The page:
These two characters are willing to forgo even the personal relationships for the sake of a collective struggle. Jamila becomes the heroine of the resistance and Captain Gawi becomes the sacrificial lamp—an interplay of the onto-theological conclusions, realized only in the climax of the crisis. Perhaps also in that expression peace comes at a price, attained through both strategic negotiations and consensus. Gutsini Posa is a novel of hope within a society bend on destabilizing itself: “Fine, people can be defeated but not conquered.” (95)

Stella’s exploration of the theme of journey is consistent with other Papua New Guinea writings. The journeys out and of return to the village, old ways and customs are in both spiritual and physical terms. The factors that drive such peregrination have to do with cultures and roots---the birthplace always remains the point of return.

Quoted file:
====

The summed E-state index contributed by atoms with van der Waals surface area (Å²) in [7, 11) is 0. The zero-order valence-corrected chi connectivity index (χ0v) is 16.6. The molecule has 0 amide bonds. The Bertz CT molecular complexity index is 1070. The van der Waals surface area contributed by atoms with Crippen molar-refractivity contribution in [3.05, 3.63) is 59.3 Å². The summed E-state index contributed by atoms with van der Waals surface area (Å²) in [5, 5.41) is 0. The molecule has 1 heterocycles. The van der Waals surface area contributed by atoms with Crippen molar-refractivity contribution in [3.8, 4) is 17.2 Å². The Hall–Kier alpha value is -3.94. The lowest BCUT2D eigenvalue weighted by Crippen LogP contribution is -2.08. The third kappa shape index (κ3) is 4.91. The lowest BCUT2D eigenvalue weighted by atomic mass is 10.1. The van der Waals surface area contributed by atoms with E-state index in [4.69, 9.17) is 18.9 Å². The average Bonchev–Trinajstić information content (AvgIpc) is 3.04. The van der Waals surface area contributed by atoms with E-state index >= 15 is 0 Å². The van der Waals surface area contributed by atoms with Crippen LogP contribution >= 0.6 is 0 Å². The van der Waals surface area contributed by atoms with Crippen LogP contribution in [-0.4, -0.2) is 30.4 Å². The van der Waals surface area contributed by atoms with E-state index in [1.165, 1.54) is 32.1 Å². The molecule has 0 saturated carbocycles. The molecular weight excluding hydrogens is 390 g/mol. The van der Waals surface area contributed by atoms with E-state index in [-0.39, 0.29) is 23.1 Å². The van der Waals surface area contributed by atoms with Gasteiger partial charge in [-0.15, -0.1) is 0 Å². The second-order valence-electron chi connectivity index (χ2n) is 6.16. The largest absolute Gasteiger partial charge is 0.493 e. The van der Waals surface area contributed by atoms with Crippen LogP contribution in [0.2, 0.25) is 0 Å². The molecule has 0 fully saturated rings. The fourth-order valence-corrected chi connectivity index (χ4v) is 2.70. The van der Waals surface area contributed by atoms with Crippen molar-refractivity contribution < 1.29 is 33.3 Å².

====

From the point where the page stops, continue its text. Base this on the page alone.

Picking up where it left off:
In Gutsini Posa both Penagi and Jamila must return in order for them to find each other, a strategic ploy suggested by the author. Strategic it is since the reclaiming of what is lost is only possible when individuals pursue such commitments. Stella is perhaps suggesting that the only way to secure lost identity is to retrace the journey to the beginning where it all began.

I read Gutsini Posa as a metaphor of a society fragmented by its own internal conflicts, torn by its own differences in the use of economic resources, democratic governance and social equality and on which is a need of ideological repair since nationalism has demised itself as exaggerated sentiments and political fleecing by its constitutionally elected representatives.

The metaphor of the rough seas is to me a representation of the times of turmoil, conflict and contradictions in a Pacific nation’s status where full-blown conflicts are the result of lack of consultation, consensus and negotiations. Stella observes: “Greed, dishonesty and hypocrisy by leaders are suffocating the nation.” (94).

Stella’s voice is stunning, yet controlled by the demands of the book to be as readable, enjoyed, and provocative.